I’ve been thinking about the Monaco race and it occurred to me that something really remarkable happened on Sunday, which no-one has commented upon.
Alonso’s fightback from the pit lane to finish sixth was achieved in a car which was a box of bits on Sunday morning. Built in a hurry, without any shakedown or warm-up, it was sent out into the race and performed perfectly for two hours, getting a single set of tyres to last 77 laps.
If you think about it, this is quite incredible. We take it for granted these days that the cars perform and are reliable. Compared to F1 10 or 20 years ago the cars are amazingly consistent, despite the enormous complexity of the electronics and hydraulics, packaged into a tight space, subjected to heat and violent forces.
This year we have seen some signs that teams are finding niggling problems, because they are right on the edge with their development and there is no testing allowed.
We’ve seen McLaren have problems with Hamilton’s wheel rim and Button’s dashboard in Spain. Red Bull have had several problems with brake discs, spark plugs and what not. Williams had a nightmare in Monaco with failures on both cars which led to big accidents. Ferrari have had a couple of engine issues. And Sauber seem to have gone back to the 1980s on quality control of components.
And yet on Sunday the Ferrari mechanics built up a new car from the spare monocoque they carry in the transporter, set it up based on what they had learned on Alonso’s original car in practice and sent Alonso out for a lap to make sure it worked before he started the race from the pit lane.
It performed like a Swiss watch. Particularly impressive is the way it looked after the hard tyres for basically an entire race after he made the early pit stop on lap 2.
“The car was fantastic, “ said Alonso. “In the morning there wasn’t a single cable attached. It’s not common in a race as tough as that that everything works without problems.”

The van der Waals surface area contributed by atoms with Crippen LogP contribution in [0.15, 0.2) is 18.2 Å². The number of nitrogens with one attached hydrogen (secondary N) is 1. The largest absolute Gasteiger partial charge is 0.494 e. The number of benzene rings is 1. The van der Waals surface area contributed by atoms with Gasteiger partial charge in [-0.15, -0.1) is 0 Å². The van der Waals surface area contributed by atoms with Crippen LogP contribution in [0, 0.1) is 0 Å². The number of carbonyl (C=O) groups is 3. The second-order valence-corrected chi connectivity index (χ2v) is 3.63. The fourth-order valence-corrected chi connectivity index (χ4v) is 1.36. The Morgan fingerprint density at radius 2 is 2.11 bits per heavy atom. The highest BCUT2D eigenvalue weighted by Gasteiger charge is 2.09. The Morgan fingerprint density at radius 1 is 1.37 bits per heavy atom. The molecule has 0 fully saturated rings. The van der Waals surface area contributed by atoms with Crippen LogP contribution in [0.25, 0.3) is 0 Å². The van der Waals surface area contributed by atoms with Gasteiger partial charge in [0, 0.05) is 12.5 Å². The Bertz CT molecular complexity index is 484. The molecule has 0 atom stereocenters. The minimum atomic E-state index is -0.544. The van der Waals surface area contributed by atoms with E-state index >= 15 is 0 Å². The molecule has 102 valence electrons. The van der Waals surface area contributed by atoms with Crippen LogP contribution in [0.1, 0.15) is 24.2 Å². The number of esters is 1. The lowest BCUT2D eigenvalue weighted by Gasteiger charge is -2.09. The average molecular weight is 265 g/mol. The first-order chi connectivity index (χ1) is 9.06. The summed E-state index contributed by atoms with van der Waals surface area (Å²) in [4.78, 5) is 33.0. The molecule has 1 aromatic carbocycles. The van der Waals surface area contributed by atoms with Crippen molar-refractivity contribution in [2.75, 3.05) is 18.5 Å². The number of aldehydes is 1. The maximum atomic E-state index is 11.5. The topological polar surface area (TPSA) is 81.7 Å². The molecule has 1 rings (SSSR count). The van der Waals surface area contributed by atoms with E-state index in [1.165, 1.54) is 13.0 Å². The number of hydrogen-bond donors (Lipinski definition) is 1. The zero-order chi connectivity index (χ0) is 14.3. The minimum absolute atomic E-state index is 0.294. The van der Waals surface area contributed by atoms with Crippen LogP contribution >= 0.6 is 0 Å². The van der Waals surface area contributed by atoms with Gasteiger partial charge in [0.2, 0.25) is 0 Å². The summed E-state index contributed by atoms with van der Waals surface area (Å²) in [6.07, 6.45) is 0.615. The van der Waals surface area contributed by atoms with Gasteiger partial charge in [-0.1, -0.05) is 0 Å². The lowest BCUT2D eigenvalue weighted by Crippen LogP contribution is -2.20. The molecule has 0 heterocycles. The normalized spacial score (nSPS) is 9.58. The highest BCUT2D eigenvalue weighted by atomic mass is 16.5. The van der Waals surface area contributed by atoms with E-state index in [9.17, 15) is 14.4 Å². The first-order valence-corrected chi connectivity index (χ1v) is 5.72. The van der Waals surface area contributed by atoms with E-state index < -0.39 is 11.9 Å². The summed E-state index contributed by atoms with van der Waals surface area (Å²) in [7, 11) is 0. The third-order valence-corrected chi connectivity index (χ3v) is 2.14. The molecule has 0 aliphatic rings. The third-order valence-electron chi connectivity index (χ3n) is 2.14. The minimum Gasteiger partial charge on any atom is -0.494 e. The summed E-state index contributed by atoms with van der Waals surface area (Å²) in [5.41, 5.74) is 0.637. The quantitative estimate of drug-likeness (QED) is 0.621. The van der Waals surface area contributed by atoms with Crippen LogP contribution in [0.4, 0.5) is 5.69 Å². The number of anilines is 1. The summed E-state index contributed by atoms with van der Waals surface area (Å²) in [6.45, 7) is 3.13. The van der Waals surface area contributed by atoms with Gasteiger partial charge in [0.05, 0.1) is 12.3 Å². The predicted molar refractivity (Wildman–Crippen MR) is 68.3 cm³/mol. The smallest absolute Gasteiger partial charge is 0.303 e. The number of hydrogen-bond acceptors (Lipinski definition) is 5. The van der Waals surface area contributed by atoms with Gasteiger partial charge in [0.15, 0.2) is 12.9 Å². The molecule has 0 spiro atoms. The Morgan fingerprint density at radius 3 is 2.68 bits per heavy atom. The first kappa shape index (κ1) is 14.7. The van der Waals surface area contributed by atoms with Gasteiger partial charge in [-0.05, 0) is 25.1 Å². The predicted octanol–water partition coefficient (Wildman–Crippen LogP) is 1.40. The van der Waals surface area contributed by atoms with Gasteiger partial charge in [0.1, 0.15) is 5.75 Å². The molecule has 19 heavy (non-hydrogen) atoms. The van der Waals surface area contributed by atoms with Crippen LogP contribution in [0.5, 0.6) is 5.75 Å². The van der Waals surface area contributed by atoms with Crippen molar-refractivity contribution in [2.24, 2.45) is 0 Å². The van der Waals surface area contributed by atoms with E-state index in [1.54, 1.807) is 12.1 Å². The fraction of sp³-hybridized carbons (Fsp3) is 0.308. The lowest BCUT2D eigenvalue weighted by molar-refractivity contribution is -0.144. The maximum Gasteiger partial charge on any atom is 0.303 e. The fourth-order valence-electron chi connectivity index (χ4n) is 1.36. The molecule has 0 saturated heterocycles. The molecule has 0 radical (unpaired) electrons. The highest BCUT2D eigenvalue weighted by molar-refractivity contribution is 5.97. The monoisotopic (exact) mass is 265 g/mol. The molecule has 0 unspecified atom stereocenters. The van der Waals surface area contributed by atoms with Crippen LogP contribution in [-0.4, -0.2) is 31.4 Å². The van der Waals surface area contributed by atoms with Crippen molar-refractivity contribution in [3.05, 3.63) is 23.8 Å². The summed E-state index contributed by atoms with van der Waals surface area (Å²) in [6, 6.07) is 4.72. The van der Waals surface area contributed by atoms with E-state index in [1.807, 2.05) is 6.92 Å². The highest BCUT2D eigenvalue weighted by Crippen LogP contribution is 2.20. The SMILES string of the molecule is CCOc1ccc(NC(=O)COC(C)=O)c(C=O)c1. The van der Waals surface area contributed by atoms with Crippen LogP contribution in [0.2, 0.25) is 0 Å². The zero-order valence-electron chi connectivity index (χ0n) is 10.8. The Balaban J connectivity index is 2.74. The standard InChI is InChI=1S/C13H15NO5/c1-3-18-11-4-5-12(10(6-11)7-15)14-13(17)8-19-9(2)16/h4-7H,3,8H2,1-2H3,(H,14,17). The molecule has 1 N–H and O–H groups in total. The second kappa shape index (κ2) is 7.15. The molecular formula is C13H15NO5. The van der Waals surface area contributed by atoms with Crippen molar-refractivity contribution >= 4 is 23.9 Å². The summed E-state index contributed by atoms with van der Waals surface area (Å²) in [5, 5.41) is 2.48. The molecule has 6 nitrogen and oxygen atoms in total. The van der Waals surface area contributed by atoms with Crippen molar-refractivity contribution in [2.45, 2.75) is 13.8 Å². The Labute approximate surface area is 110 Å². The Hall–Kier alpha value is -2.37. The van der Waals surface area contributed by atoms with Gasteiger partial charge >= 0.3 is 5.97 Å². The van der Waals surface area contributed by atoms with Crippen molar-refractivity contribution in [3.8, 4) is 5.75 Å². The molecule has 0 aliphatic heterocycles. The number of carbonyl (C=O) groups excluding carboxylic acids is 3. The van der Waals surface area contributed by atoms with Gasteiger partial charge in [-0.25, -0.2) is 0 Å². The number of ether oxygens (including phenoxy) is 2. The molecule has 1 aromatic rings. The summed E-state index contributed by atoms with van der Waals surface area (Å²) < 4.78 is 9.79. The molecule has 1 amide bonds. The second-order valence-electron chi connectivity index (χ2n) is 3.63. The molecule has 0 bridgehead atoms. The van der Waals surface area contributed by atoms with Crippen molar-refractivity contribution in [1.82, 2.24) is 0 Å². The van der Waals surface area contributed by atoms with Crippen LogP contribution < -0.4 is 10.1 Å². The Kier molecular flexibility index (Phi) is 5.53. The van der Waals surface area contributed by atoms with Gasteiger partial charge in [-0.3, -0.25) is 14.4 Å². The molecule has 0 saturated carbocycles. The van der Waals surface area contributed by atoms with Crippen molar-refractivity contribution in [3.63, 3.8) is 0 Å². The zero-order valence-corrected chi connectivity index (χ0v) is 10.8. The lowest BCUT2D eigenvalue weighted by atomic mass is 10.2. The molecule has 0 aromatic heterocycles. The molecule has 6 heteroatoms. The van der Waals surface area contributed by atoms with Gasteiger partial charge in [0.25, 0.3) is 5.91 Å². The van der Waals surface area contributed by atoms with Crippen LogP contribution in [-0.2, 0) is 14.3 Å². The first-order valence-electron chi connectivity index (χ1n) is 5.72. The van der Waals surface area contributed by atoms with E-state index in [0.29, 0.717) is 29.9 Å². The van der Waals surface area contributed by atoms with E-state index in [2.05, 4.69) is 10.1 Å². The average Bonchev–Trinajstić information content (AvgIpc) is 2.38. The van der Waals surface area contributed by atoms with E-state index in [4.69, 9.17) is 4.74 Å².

Alonso blew his chance of a win in Monaco with the crash on Saturday. Who knows where he might have finished if he had done qualifying as normal. Certainly he had a chance to challenge for the pole and the win.
“I admit I got a bit frustrated, driving such a fast car and having no room to overtake, “ he said. “The only place it was possible was the chicane in the port. I made five passes there, the rest was all strategy.
“It went better than I thought it would. I lost a lap behind Di Grassi, who perhaps thought he was fighting for the world championship.
“This result gives confidence to the team. It was tough not doing qualifying, but in this difficult moment the team was together. We showed that this team has talent, in rebuilding the car, in the choice of tactics and in the management of the car.”
It’s hard to disagree. Ferrari got it just right with the tactics on Alonso’s car. They were lucky to have the early safety car, which allowed Alonso to get straight onto the back of the pack after his stop and lucky also that none of the drivers in front chose the same tactic of the early stop for tyres, which was probably due to the slower cars not being well balanced enough to look after the tyres for a whole race.
If you throw in Ferrari’s adaptability and quick thinking in China, switching the tyre sets over in seconds when Alonso unexpectedly came in ahead of Massa, having passed him in the pit lane, it seems that the team is in quite a good groove at the moment, with engine woes hopefully behind it.
They need to be because the opposition is strong. Alonso is only three points behind Webber and Vettel in the drivers’ championship. The Red Bull is a faster car, but Ferrari is working well as a team and hats off to the mechanics, the unsung heroes of F1, for an incredible feat on Sunday.
Ferrari today announced that Alonso’s chassis from Saturday was written off. It also said that i Turkey it would debut new software for the operation of the drag reducing rear wing, which is interesting as the device is supposed to be driver activated. Is this Ferrari being provocative?
“The F10’s development programme continues apace,” says the item on Ferrari.com “Turkey should see the debut of an evolution of the software controlling the blown rear wing and other important advances will be introduced by the end of June.”
I got onto them today and it is a case of bad translation. In Italian the wording is “sistema di gestione”, which really means “system for managing” or management system, to give it its posh title.
Ferrari admitted on Sunday night that the rear wing had cost them downforce in Spain. Fixing that is priority number one for Turkey.